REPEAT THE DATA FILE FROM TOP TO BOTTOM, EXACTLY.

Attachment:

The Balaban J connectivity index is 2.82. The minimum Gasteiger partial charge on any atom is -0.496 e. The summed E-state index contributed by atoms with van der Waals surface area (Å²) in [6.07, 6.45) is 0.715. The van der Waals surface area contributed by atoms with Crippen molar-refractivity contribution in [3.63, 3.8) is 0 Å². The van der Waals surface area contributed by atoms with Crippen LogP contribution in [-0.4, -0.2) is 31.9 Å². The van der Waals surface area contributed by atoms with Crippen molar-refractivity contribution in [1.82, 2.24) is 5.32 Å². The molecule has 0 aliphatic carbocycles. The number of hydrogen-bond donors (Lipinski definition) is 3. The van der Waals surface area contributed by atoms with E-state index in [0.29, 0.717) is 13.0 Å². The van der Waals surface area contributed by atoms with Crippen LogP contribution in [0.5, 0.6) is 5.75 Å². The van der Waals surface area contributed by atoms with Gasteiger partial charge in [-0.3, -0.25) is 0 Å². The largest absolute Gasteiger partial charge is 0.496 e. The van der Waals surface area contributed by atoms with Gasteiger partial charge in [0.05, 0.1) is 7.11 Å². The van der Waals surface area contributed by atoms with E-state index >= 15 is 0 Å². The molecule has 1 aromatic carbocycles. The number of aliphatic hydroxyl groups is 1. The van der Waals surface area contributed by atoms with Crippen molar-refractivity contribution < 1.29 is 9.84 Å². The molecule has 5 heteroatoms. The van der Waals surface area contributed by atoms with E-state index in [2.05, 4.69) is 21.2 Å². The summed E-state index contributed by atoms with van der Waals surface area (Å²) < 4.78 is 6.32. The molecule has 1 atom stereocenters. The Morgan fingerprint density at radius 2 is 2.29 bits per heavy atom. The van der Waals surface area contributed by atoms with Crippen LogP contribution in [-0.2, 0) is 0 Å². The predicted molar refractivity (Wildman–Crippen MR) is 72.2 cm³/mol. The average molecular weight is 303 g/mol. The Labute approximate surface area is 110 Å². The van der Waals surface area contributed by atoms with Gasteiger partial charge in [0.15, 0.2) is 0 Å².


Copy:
The Balaban J connectivity index is 2.82. The minimum Gasteiger partial charge on any atom is -0.496 e. The summed E-state index contributed by atoms with van der Waals surface area (Å²) in [6.07, 6.45) is 0.715. The van der Waals surface area contributed by atoms with Crippen molar-refractivity contribution in [3.63, 3.8) is 0 Å². The van der Waals surface area contributed by atoms with Crippen LogP contribution in [-0.4, -0.2) is 31.9 Å². The van der Waals surface area contributed by atoms with Crippen molar-refractivity contribution in [1.82, 2.24) is 5.32 Å². The molecule has 0 aliphatic carbocycles. The number of hydrogen-bond donors (Lipinski definition) is 3. The van der Waals surface area contributed by atoms with E-state index in [0.29, 0.717) is 13.0 Å². The van der Waals surface area contributed by atoms with Crippen LogP contribution in [0.5, 0.6) is 5.75 Å². The van der Waals surface area contributed by atoms with Gasteiger partial charge in [-0.3, -0.25) is 0 Å². The largest absolute Gasteiger partial charge is 0.496 e. The van der Waals surface area contributed by atoms with Gasteiger partial charge in [0.05, 0.1) is 7.11 Å². The van der Waals surface area contributed by atoms with E-state index >= 15 is 0 Å². The molecule has 1 aromatic carbocycles. The number of aliphatic hydroxyl groups is 1. The van der Waals surface area contributed by atoms with Crippen molar-refractivity contribution < 1.29 is 9.84 Å². The molecule has 5 heteroatoms. The van der Waals surface area contributed by atoms with E-state index in [2.05, 4.69) is 21.2 Å². The summed E-state index contributed by atoms with van der Waals surface area (Å²) < 4.78 is 6.32. The molecule has 1 atom stereocenters. The Morgan fingerprint density at radius 2 is 2.29 bits per heavy atom. The van der Waals surface area contributed by atoms with Crippen LogP contribution in [-0.2, 0) is 0 Å². The predicted molar refractivity (Wildman–Crippen MR) is 72.2 cm³/mol. The average molecular weight is 303 g/mol. The Labute approximate surface area is 110 Å². The van der Waals surface area contributed by atoms with Gasteiger partial charge in [0.15, 0.2) is 0 Å².